Parts of a Plant-the Flower

In this article we explain the function of different parts of the flower.

The buds in this picture are beginning to bloom and become flowers. The green leaves on the outside of a bud are called ‘sepals’. The ‘sepals’ protect the flowers when the flower is ‘in bud’. The sepals  also support the ‘petals’ when the flower is ‘in bloom’.

flower buds petals and sepals

You can clearly see the green sepals on these blueberry flowers which have flowered.

White Blueberry flowers showing sepals

This image shows a primrose willow herb after it has flowered. You can clearly see the sepals and petals. Notice how the sepals are underneath the petals.

primrose willow herb showing sepals and petals

With some flowers it can be more difficult to identify sepals and petals.This white tulip has three sepals and three petals.

  • Can you identify the sepals and petals?
tulip petals and sepals are difficult to identify

© Derek Ramsey, Chanticleer Garden,Wayne Pennsylvania

The petals of this Angel’s Trumpet are all joined together (‘fused’) to form one petal.

  • Where are the sepals?

orange angel's trumpet flower showing petals all fused together

Why are petals brightly colored?

Why have flowers developed brightly colored, sweet smelling and unusually shaped leaves?

passiflora showing unusually shaped leaves and stamen

Flowers want to encourage certain ‘visitors’ to land on their petals. So the petals are often (but not always) a sort of ‘airfield’ designed to attract certain ‘visitors’ to land on.

airport landing lights showing aircraft where to land

What visitors do plants want to attract?

Flowers want to attract all sorts of visitors including bees. This bee has landed on the petals of an aster flower looking for nectar.

Amazing detail of a Bee sitting on an aster flower to extract nectar

Other visitors looking for food include ‘painted lady’ butterflies…

Australian painted lady butterfly feeding showing incredibly long proboscis


purple throated humming birds….

purple throated carib humming bird feeding while hovering next to flower

and lesser long nosed bats.

bat pollinator

© Merlin D.Tuttle Bat Conservation International

You can clearly see the food that visitors to this camelia flower are looking for among the ‘stamens’.This camelia flower is offering a meal of ‘nectar’ which is a type of sugar.

stamen of red camelia flower showing nectar

Not all nectar is as easy to find as the nectar on this camelia flower. Sometimes nectar can be difficult to reach.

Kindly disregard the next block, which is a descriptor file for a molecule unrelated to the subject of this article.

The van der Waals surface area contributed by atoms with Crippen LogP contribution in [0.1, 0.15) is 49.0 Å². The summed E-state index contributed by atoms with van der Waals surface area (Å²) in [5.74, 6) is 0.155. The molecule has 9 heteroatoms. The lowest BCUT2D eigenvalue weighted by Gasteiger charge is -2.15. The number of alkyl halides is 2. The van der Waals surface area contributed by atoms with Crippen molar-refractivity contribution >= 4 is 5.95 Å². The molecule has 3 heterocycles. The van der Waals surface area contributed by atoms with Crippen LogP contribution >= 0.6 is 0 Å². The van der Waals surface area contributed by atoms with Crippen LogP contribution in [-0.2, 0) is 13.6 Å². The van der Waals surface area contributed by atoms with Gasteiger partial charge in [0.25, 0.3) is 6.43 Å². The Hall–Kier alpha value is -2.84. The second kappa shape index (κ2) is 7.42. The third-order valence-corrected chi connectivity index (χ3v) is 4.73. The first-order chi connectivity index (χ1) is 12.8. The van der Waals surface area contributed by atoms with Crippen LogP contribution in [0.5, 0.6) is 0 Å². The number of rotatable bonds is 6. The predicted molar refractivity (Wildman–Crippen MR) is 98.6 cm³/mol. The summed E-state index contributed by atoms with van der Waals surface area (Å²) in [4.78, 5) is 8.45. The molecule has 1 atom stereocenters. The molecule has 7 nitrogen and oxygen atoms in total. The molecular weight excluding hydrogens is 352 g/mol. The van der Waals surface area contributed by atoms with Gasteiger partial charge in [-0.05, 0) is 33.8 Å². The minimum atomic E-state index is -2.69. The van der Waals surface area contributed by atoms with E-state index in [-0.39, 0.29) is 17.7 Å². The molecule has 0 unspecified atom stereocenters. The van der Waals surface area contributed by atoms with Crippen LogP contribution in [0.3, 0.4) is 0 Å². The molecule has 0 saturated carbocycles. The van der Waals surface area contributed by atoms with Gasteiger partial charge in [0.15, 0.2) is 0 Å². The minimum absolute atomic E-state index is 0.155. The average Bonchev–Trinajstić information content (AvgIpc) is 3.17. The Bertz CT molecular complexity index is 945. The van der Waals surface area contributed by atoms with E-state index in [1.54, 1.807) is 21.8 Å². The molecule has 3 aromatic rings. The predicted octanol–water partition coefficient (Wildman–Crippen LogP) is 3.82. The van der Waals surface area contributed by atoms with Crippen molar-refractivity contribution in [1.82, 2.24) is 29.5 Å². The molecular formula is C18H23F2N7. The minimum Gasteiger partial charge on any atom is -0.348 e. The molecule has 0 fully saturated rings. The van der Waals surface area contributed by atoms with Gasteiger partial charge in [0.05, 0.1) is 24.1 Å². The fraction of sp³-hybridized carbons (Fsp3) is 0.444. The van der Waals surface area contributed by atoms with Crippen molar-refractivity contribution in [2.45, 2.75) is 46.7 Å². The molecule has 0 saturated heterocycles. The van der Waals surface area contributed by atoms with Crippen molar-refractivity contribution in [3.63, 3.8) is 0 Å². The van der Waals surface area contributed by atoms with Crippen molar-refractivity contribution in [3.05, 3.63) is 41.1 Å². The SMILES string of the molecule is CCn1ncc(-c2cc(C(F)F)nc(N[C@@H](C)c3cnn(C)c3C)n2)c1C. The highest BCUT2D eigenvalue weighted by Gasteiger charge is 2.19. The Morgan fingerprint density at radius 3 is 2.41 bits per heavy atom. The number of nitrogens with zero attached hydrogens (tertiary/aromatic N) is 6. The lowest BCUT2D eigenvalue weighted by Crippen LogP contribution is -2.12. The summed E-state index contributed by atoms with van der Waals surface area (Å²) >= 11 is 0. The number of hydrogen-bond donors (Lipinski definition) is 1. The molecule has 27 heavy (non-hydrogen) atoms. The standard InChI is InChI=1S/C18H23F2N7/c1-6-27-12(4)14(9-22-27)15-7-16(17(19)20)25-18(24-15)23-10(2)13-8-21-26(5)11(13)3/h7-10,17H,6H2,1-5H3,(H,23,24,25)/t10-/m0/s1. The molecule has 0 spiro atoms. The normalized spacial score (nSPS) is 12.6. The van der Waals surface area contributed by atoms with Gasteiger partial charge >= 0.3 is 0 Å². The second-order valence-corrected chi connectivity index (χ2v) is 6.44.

Some insects have developed special ‘tongues’ to help them feed on nectar which can be difficult to reach. An insect ‘tongue’ is called a ‘proboscis’ and an insect ‘proboscis’ can be far longer than any human tongue.

A proboscis works much like a straw. The insect uses it proboscis to suck up nectar into its ‘mouth’.

Drinking Straws analogous to an insect sucking up nectar through its proboscis

Look how long the proboscis is of this fly!

fly with long proboscis feeding on nectar of a yellow flower

The giant hawk moth has an even longer proboscis! Its proboscis reaches the nectar of flowers that other insects cannot reach! Amazing!

giant hawk moth showing amazingly long proboscis

Why do flowers provide insects with food?

This is a picture of some ‘stamens’ in the middle of an amaryllis flower. A stamen is made up of an ‘anther’ and a ‘filament’.An ‘anther’ makes a sticky powder called ‘pollen’. The ‘filament’ is the stalk that supports the ‘anther’.Tulip Stamen showing sticky pollen

amaryllis stamen showing anthers and filaments

  • If you go back and look at the other flowers in this school science article, can you spot the ‘stamens’?

When insects land near ‘stamens’ looking for a meal of nectar their bodies brush up against the ‘anthers’. This results in grains of pollen sticking to the bodies of insects.

Look at pollen sticking to this marmalade hoverfly as it sucks nectar from a rock rose. A  small meal of nectar from a rock rose results in pollen sticking to its body.

  • What now happens to the pollen which has stuck to the hoverfly’s body?

hoverfly lands on stamen and pollen sticks to its body as it feeds

Parts of a flower- the ‘stigma’.

After the hoverfly has feasted on the nectar of one rock rose it will visit other rock roses in search of more nectar.

As the hoverfly lands on the petals of a second rock rose it will search for nectar among the stamen of the second rock rose.

purple rock roses in a flower bed showing stamens and leaves

Some of the pollen sticking to its body from the visit to the first rock rose will drop off and fall onto the ‘stigma’ of the second rock rose. The ‘stigma’ is a hollow tube which can be found among the stamen of most flowers. If only one tiny grain of pollen falls onto the stigma that will be enough for the rock rose to produce a seed.

You can see the stigma of a lily flower below. The stalk supporting the ‘stigma’ is called the ‘style’

  • Can you name the ‘reproductive’ parts of this Christmas lily? (answers at bottom of page)

christmas lily showing anthers, stigma, stamens, filaments

Reproductive parts of a flower

Once a grain of pollen has been caught by the stigma the process of making seeds begins. How does a plant make seeds once the stigma has captured a grain of pollen? That’s another story!

diagram of flower showing stigma, stamen, filament, anther, ovule and ovary

Science Projects-parts of a flower

School wall display showing a clearly labelled parts of a daffodil

Collace Primary School, Perth, Scotland

*Answers to reproductive parts of Christmas lily: (in order) stigma, style, anther, filament,petal

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